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Calculation for fun

Posted on 2011-09-23
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Last Modified: 2012-05-12
Please look at here.
The odds of someone somewhere on Earth getting struck by the NASA satellite are one in 3,200. But any one person's odds are astronomically lower— one in 21 trillion.
How to get it?

Just for the weekend fun.

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Question by:zhshqzyc
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by:sdstuber
sdstuber earned 62 total points
ID: 36587746
3200 * population of earth (a little over 6 billion)

depending on your estimate of total population  one in 18-24 trillion
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by:TommySzalapski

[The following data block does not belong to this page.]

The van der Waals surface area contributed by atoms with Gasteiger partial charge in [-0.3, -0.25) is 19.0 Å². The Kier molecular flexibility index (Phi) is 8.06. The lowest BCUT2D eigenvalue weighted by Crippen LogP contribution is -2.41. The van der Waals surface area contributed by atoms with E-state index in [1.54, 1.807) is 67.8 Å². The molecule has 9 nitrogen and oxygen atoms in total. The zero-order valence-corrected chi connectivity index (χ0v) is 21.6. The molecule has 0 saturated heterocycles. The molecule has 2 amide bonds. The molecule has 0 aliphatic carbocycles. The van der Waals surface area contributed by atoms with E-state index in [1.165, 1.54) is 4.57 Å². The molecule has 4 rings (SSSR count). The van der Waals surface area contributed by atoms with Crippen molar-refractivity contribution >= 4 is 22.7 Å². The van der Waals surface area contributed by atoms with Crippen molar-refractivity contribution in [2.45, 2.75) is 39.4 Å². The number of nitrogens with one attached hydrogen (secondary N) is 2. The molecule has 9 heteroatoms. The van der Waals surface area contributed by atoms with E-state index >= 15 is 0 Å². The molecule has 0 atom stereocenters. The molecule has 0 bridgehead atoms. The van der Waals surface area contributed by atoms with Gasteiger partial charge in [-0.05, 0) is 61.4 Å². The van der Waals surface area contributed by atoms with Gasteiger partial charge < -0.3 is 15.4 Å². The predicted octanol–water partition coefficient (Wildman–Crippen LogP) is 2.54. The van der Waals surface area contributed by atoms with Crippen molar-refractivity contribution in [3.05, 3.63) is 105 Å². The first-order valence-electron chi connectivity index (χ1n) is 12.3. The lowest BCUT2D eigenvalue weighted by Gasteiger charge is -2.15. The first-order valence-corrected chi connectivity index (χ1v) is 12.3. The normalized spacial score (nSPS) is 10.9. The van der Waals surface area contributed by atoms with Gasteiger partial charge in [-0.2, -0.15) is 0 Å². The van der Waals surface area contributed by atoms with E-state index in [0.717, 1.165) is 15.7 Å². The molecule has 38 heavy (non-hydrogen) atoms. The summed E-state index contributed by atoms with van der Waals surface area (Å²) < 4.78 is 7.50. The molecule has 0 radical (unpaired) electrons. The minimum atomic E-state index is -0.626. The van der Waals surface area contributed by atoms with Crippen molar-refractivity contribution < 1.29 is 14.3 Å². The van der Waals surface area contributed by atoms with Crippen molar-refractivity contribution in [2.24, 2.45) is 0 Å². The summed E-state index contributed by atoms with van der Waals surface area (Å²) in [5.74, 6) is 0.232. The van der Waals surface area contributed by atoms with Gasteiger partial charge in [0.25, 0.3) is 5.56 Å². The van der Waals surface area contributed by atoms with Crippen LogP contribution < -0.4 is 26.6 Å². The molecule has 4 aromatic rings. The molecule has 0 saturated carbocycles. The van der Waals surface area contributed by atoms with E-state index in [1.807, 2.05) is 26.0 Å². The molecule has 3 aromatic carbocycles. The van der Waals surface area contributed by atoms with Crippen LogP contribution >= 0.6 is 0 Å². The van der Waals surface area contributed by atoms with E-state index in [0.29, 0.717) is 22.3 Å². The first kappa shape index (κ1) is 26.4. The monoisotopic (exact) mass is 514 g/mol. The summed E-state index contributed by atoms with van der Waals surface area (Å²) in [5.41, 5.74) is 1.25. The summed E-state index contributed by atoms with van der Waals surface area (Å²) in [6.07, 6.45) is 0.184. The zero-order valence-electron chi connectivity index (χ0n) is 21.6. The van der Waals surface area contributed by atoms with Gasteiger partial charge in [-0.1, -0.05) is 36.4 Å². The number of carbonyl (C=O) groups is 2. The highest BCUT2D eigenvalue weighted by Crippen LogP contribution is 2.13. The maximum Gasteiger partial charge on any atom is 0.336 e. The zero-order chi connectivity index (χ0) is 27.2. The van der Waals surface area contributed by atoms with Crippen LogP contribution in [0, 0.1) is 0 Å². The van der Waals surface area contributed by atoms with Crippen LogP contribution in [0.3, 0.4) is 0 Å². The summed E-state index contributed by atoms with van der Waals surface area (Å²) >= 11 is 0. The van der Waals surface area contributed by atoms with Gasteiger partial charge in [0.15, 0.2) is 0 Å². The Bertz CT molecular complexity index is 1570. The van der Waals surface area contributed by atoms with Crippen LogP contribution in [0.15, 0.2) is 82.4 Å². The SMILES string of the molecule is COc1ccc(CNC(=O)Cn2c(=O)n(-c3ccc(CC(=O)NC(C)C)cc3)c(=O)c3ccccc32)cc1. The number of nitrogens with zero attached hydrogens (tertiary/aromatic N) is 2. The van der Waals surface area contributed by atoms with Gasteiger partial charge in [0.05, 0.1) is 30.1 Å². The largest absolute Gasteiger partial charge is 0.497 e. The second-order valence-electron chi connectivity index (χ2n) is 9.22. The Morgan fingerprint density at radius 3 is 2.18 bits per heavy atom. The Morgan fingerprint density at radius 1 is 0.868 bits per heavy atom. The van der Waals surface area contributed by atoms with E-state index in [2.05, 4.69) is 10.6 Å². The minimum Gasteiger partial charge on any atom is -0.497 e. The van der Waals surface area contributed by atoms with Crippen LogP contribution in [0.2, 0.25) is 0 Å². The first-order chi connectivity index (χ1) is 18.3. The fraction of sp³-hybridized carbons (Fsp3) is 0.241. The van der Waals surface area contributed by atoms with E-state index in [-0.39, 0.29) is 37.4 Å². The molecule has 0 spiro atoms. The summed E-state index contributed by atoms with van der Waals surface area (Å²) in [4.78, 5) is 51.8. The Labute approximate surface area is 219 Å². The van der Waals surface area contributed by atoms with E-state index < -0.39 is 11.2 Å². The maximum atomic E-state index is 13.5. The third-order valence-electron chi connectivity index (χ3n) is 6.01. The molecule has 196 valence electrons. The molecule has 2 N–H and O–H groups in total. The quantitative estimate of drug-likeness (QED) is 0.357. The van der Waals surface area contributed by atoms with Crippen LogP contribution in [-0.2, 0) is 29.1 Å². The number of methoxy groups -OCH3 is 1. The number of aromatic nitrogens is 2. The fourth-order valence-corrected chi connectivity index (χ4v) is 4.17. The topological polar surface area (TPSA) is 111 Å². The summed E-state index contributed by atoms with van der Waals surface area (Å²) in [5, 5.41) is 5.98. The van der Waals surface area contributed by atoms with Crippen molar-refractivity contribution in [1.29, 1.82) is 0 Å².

ID: 36587794
Basically you need to multiply the odds that someone gets hit (1/3200) by the probability that you are that person (1/6,960,000,000).
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TommySzalapski earned 63 total points
ID: 36587805
That's using the census' current estimate of world population. The 21 trillion is assuming around 6.56 billion.
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by:TommySzalapski
ID: 36588604
Now: "Orbital Debris Program Office estimates that medium-size junk falls back once a week. Debris the size of the satellite due back Friday occurs less frequently, about once a year."

So the odds that someone, somewhere will get hit by a big thing in the next 52 years is about 1 in 62 assuming nothing changes. If the chance of getting hit by a medium thing is still 1 in 3200 then you've got a 1 in 62 chance per year of someone getting hit.

So for the same 52 years you still have a 42% chance that everyone gets away scott free.
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